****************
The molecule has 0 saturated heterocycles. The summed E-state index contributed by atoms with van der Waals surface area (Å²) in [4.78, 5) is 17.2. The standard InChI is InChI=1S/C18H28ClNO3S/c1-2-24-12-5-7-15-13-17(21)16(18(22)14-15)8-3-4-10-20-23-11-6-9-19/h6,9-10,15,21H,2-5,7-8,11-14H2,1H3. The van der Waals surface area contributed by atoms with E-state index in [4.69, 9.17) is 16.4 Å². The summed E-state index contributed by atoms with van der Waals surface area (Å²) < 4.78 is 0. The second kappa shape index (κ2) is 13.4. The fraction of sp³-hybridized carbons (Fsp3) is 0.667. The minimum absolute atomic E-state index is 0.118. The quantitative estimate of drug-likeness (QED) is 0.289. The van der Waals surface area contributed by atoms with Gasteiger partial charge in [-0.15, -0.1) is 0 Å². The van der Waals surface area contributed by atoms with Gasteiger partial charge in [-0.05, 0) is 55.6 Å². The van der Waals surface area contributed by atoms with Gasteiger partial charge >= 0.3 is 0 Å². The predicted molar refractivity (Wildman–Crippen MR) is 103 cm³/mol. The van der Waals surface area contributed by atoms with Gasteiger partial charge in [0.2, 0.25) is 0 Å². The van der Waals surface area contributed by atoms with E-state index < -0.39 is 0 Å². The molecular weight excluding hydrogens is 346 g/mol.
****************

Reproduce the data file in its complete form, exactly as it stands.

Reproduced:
The molecule has 0 saturated heterocycles. The summed E-state index contributed by atoms with van der Waals surface area (Å²) in [4.78, 5) is 17.2. The standard InChI is InChI=1S/C18H28ClNO3S/c1-2-24-12-5-7-15-13-17(21)16(18(22)14-15)8-3-4-10-20-23-11-6-9-19/h6,9-10,15,21H,2-5,7-8,11-14H2,1H3. The van der Waals surface area contributed by atoms with E-state index in [4.69, 9.17) is 16.4 Å². The summed E-state index contributed by atoms with van der Waals surface area (Å²) < 4.78 is 0. The second kappa shape index (κ2) is 13.4. The fraction of sp³-hybridized carbons (Fsp3) is 0.667. The minimum absolute atomic E-state index is 0.118. The quantitative estimate of drug-likeness (QED) is 0.289. The van der Waals surface area contributed by atoms with Gasteiger partial charge in [-0.15, -0.1) is 0 Å². The van der Waals surface area contributed by atoms with Gasteiger partial charge in [-0.05, 0) is 55.6 Å². The van der Waals surface area contributed by atoms with Gasteiger partial charge >= 0.3 is 0 Å². The predicted molar refractivity (Wildman–Crippen MR) is 103 cm³/mol. The van der Waals surface area contributed by atoms with Gasteiger partial charge in [0.2, 0.25) is 0 Å². The van der Waals surface area contributed by atoms with E-state index < -0.39 is 0 Å². The molecular weight excluding hydrogens is 346 g/mol.